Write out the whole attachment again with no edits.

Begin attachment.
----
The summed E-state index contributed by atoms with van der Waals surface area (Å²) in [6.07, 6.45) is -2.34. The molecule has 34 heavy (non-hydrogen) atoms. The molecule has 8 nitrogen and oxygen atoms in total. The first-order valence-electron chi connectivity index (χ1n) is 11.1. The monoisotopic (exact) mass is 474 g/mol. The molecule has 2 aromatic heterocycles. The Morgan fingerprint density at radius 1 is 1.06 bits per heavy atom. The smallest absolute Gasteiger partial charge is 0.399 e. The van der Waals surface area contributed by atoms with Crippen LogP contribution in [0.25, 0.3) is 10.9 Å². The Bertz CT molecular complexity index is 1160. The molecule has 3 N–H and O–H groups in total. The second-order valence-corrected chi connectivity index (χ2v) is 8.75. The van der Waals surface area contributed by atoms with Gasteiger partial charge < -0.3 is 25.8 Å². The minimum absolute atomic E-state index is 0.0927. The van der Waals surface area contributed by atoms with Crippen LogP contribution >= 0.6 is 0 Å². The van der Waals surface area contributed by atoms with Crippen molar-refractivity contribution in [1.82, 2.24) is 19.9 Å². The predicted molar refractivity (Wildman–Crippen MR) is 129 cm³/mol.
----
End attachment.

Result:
The summed E-state index contributed by atoms with van der Waals surface area (Å²) in [6.07, 6.45) is -2.34. The molecule has 34 heavy (non-hydrogen) atoms. The molecule has 8 nitrogen and oxygen atoms in total. The first-order valence-electron chi connectivity index (χ1n) is 11.1. The monoisotopic (exact) mass is 474 g/mol. The molecule has 2 aromatic heterocycles. The Morgan fingerprint density at radius 1 is 1.06 bits per heavy atom. The smallest absolute Gasteiger partial charge is 0.399 e. The van der Waals surface area contributed by atoms with Crippen LogP contribution in [0.25, 0.3) is 10.9 Å². The Bertz CT molecular complexity index is 1160. The molecule has 3 N–H and O–H groups in total. The second-order valence-corrected chi connectivity index (χ2v) is 8.75. The van der Waals surface area contributed by atoms with Gasteiger partial charge < -0.3 is 25.8 Å². The minimum absolute atomic E-state index is 0.0927. The van der Waals surface area contributed by atoms with Crippen LogP contribution >= 0.6 is 0 Å². The van der Waals surface area contributed by atoms with Crippen molar-refractivity contribution in [1.82, 2.24) is 19.9 Å². The predicted molar refractivity (Wildman–Crippen MR) is 129 cm³/mol.